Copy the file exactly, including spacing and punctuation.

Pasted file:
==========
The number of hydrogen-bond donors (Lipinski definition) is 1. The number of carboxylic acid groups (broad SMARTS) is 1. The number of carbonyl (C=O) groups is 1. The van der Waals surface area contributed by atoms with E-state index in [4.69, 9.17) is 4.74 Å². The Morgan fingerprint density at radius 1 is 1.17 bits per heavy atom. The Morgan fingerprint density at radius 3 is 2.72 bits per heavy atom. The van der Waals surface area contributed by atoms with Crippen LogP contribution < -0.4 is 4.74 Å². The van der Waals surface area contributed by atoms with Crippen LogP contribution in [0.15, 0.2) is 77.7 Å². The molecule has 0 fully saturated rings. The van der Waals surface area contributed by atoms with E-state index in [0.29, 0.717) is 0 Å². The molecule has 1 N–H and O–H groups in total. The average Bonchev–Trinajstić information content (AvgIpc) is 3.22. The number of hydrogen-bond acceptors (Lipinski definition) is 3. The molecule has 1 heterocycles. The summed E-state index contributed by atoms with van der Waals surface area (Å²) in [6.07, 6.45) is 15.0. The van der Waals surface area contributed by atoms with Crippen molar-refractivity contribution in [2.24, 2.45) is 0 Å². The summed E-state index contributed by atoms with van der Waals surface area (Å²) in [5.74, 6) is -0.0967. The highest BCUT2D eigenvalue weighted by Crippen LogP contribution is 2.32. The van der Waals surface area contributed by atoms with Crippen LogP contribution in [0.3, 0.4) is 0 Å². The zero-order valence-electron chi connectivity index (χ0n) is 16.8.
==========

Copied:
The number of hydrogen-bond donors (Lipinski definition) is 1. The number of carboxylic acid groups (broad SMARTS) is 1. The number of carbonyl (C=O) groups is 1. The van der Waals surface area contributed by atoms with E-state index in [4.69, 9.17) is 4.74 Å². The Morgan fingerprint density at radius 1 is 1.17 bits per heavy atom. The Morgan fingerprint density at radius 3 is 2.72 bits per heavy atom. The van der Waals surface area contributed by atoms with Crippen LogP contribution < -0.4 is 4.74 Å². The van der Waals surface area contributed by atoms with Crippen LogP contribution in [0.15, 0.2) is 77.7 Å². The molecule has 0 fully saturated rings. The van der Waals surface area contributed by atoms with E-state index in [0.29, 0.717) is 0 Å². The molecule has 1 N–H and O–H groups in total. The average Bonchev–Trinajstić information content (AvgIpc) is 3.22. The number of hydrogen-bond acceptors (Lipinski definition) is 3. The molecule has 1 heterocycles. The summed E-state index contributed by atoms with van der Waals surface area (Å²) in [6.07, 6.45) is 15.0. The van der Waals surface area contributed by atoms with Crippen molar-refractivity contribution in [2.24, 2.45) is 0 Å². The summed E-state index contributed by atoms with van der Waals surface area (Å²) in [5.74, 6) is -0.0967. The highest BCUT2D eigenvalue weighted by Crippen LogP contribution is 2.32. The van der Waals surface area contributed by atoms with Crippen LogP contribution in [0.3, 0.4) is 0 Å². The zero-order valence-electron chi connectivity index (χ0n) is 16.8.